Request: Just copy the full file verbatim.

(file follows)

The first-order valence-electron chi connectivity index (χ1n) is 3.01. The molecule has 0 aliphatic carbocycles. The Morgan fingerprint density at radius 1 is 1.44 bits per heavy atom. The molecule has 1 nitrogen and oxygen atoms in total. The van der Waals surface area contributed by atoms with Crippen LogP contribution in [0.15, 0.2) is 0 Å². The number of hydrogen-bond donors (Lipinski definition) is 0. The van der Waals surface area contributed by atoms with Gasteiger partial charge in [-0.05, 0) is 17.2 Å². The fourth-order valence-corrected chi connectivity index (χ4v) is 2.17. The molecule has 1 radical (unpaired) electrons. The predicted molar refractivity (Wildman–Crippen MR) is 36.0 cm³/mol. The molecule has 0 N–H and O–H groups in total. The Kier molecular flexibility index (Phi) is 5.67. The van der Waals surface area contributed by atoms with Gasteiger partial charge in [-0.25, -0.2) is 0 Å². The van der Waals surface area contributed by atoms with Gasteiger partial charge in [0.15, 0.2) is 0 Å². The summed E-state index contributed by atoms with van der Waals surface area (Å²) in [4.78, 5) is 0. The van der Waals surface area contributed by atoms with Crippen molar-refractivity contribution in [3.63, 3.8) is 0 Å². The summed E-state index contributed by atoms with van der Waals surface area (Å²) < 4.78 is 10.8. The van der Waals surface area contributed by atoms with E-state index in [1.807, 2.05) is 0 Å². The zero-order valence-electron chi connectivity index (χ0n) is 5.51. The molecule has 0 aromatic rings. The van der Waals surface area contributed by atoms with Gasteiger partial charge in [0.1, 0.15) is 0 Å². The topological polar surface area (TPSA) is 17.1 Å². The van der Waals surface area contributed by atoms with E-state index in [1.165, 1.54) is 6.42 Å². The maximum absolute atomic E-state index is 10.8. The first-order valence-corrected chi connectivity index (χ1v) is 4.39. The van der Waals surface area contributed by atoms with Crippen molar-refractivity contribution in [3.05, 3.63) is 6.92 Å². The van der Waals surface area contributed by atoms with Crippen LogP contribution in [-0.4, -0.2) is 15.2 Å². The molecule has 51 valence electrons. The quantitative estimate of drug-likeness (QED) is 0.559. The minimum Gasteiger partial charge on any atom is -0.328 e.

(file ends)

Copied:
The first-order valence-electron chi connectivity index (χ1n) is 3.01. The molecule has 0 aliphatic carbocycles. The Morgan fingerprint density at radius 1 is 1.44 bits per heavy atom. The molecule has 1 nitrogen and oxygen atoms in total. The van der Waals surface area contributed by atoms with Crippen LogP contribution in [0.15, 0.2) is 0 Å². The number of hydrogen-bond donors (Lipinski definition) is 0. The van der Waals surface area contributed by atoms with Gasteiger partial charge in [-0.05, 0) is 17.2 Å². The fourth-order valence-corrected chi connectivity index (χ4v) is 2.17. The molecule has 1 radical (unpaired) electrons. The predicted molar refractivity (Wildman–Crippen MR) is 36.0 cm³/mol. The molecule has 0 N–H and O–H groups in total. The Kier molecular flexibility index (Phi) is 5.67. The van der Waals surface area contributed by atoms with Gasteiger partial charge in [-0.25, -0.2) is 0 Å². The van der Waals surface area contributed by atoms with Gasteiger partial charge in [0.15, 0.2) is 0 Å². The summed E-state index contributed by atoms with van der Waals surface area (Å²) in [4.78, 5) is 0. The van der Waals surface area contributed by atoms with Crippen molar-refractivity contribution in [3.63, 3.8) is 0 Å². The summed E-state index contributed by atoms with van der Waals surface area (Å²) < 4.78 is 10.8. The van der Waals surface area contributed by atoms with E-state index in [1.807, 2.05) is 0 Å². The zero-order valence-electron chi connectivity index (χ0n) is 5.51. The molecule has 0 aromatic rings. The van der Waals surface area contributed by atoms with Gasteiger partial charge in [0.1, 0.15) is 0 Å². The topological polar surface area (TPSA) is 17.1 Å². The van der Waals surface area contributed by atoms with E-state index in [1.165, 1.54) is 6.42 Å². The maximum absolute atomic E-state index is 10.8. The first-order valence-corrected chi connectivity index (χ1v) is 4.39. The van der Waals surface area contributed by atoms with Crippen molar-refractivity contribution in [3.05, 3.63) is 6.92 Å². The van der Waals surface area contributed by atoms with Crippen LogP contribution in [-0.4, -0.2) is 15.2 Å². The molecule has 51 valence electrons. The quantitative estimate of drug-likeness (QED) is 0.559. The minimum Gasteiger partial charge on any atom is -0.328 e.